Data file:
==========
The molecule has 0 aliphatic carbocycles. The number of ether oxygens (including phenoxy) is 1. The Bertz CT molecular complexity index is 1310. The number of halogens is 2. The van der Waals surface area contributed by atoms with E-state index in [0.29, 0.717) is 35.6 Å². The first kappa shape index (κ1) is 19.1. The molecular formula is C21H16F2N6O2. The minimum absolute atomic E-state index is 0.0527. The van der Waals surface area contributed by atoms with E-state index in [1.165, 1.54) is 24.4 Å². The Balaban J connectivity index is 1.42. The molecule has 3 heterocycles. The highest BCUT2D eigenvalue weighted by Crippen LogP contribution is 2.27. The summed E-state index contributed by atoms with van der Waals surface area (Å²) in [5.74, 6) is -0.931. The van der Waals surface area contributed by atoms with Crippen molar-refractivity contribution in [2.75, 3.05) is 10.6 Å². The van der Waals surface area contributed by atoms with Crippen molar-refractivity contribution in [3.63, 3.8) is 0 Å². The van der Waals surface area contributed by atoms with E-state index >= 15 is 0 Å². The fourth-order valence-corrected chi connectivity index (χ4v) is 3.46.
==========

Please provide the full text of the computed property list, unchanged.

The molecule has 0 aliphatic carbocycles. The number of ether oxygens (including phenoxy) is 1. The Bertz CT molecular complexity index is 1310. The number of halogens is 2. The van der Waals surface area contributed by atoms with E-state index in [0.29, 0.717) is 35.6 Å². The first kappa shape index (κ1) is 19.1. The molecular formula is C21H16F2N6O2. The minimum absolute atomic E-state index is 0.0527. The van der Waals surface area contributed by atoms with E-state index in [1.165, 1.54) is 24.4 Å². The Balaban J connectivity index is 1.42. The molecule has 3 heterocycles. The highest BCUT2D eigenvalue weighted by Crippen LogP contribution is 2.27. The summed E-state index contributed by atoms with van der Waals surface area (Å²) in [5.74, 6) is -0.931. The van der Waals surface area contributed by atoms with Crippen molar-refractivity contribution in [2.75, 3.05) is 10.6 Å². The van der Waals surface area contributed by atoms with Crippen molar-refractivity contribution in [3.63, 3.8) is 0 Å². The van der Waals surface area contributed by atoms with E-state index >= 15 is 0 Å². The fourth-order valence-corrected chi connectivity index (χ4v) is 3.46.